Banking on Fintech in the New Normal

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Partnering with fintechs, banks are able to be more customer-centric and agile. The ‘expectation economy’ has put tremendous pressure on all businesses to up their game in customer service.

Payby is a fintech company based in the United Arab Emirates (UAE)

Payby is a fintech company based in the United Arab Emirates (UAE)

Payby is a fintech company based in the United Arab Emirates (UAE)

PayBy is a fintech company with world-class payment infrastructure that provides a fast, secure, AI-powered, one-stop payment solution.  The company gives insights into banking on fintech in the new normal using their base of Abu Dhabi, United Arab Emirates (UAE) as an example.

Customers expect every company they deal with, whatever the sector, to provide the same levels of smooth, fast and efficient service they have come to associate with companies such as Amazon and Uber. The same level of swift, personalised service is also expected from banks – customers want tailor-made products and financial transactions to be completed in moments, rather than days.

Rising customer expectations are also motivating UAE banks to digitalise every facet of their operations. Retail banking is becoming increasingly competitive, and customer experience is a source of commercial value, driving business results, and a competitive differentiator as well. There is a perceptible demand from consumers for transparency, simplicity and customer-centricity from their banks.

So how are banks responding to this demand?

It’s inevitable that digitalisation will make outmoded service and business models obsolete. However, banks are also burdened with legacy infrastructure. Introducing new and efficient technologies can be a complex, expensive and challenging undertaking. The COVID-19 pandemic brought these issues into sharp focus for banks. Digitalisation and product innovation are imperative for banks to thrive in the “new normal”.

As they transition from complex legacy systems to agile operations, many of the region’s banks are partnering with startup financial technology firms, or fintechs, to pivot their digital transformation. Recognising the potential of fintechs to power the new age of banking, the UAE Central Bank (CBUAE) announced it would launch a fintech office to support financial innovation within the country and position the Central Bank (CB) as the coordinating authority for fintech activities.

By partnering with fintechs, banks can offer their customers innovative products and services, without taking on costly infrastructure upgrades. Fintech startups benefit as they are not subject to the same regulatory scrutiny and do not have to invest in banking licenses. Fintechs also benefit by association from the banks’ reputation and trust bestowed by their current customer base.

The synergy between banks and fintechs is built upon financial infrastructure and powered by technology. Thanks to APIs (application programming interfaces), programmers can build applications so the bank’s infrastructure is opened up to third parties such as fintechs. Emirates NBD, one of the earliest Gulf Cooperation Council (GCC) banks to embark on a digital transformation, launched the ENBD API Sandbox in 2018.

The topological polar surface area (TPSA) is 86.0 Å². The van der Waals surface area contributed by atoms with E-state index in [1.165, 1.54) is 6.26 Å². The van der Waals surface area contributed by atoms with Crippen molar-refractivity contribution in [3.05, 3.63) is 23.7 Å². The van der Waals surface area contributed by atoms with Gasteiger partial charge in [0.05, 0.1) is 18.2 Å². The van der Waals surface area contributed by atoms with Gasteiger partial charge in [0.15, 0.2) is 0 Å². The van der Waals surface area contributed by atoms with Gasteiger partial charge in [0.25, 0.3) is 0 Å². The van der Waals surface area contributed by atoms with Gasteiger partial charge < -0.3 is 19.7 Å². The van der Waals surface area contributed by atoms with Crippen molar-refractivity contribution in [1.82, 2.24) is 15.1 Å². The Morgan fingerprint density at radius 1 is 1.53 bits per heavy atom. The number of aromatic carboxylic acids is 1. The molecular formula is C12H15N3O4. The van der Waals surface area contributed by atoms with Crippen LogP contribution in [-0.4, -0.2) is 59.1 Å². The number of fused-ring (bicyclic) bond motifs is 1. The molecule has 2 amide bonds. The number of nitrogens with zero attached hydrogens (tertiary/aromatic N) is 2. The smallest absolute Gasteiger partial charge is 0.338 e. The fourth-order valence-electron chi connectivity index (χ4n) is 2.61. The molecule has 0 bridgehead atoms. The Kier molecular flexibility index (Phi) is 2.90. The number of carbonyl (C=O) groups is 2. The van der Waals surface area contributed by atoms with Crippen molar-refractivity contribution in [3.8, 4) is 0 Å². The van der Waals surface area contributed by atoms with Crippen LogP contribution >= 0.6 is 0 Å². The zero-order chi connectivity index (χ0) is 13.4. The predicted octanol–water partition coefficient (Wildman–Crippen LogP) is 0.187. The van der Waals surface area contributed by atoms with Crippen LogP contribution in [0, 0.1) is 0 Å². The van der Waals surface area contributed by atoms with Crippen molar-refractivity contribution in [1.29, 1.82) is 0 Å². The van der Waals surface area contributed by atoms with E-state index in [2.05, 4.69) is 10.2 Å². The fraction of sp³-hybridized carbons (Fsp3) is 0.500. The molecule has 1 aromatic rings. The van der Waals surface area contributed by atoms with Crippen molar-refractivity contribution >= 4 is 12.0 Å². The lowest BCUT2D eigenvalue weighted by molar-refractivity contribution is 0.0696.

Banks with APIs can thus offer their customers additional products and services that respond to their needs in a single platform. Customers can bank an ‘ecosystem’ of interconnected services through a single platform. It simplifies their lives, creates a superior service experience and drives up customer retention.

Partnering with fintechs also allows banks to leverage the former’s technological agility and bold ideas. Unencumbered by the challenges of legacy infrastructure and regulatory scrutiny, fintechs are able to provide innovative, timely, out-of-the-box solutions. They can quickly market-test new functions to complement the more cautious approach adopted by banks.

Regulators are also permitting new fintech entrants into their financial sectors such as insurance and banking to catalyse industry transformation.

One example of this is mobile money transfers, widely used by the underbanked, and cashless mobile payments. Partnering with a fintech allows a bank to widen its customer base to include the underbanked, while capturing the higher margin business of international remittances. Earlier this year, PayBy joined hands with First Abu Dhabi Bank (FAB) – the UAE’s largest bank and one of the world’s largest and safest financial institutions – to launch secure mobile payment services. Through the PayBy app, customers can easily transfer funds to others for free, regardless of their bank or devices, complete payments for purchases or utilities using a QR code and enjoy financial services without a bank account.

The UAE’s significant number of unbanked population and high smartphone penetration (over 91%) represents a huge opportunity for banks to offer mobile payment solutions, which go beyond basic transactions.

And as leading UAE banks continue to partner with fintechs to enhance their customer experience, their standing in the international market seems to be improving, with the sector in a strong position. Partnerships with fintechs are helping banks grow their customer base and capture lost business opportunities in the COVID-19 altered landscape. Fintechs and banks enjoy a mutually beneficial and collaborative, rather than competitive, relationship – helping deliver financial benefits to customers.

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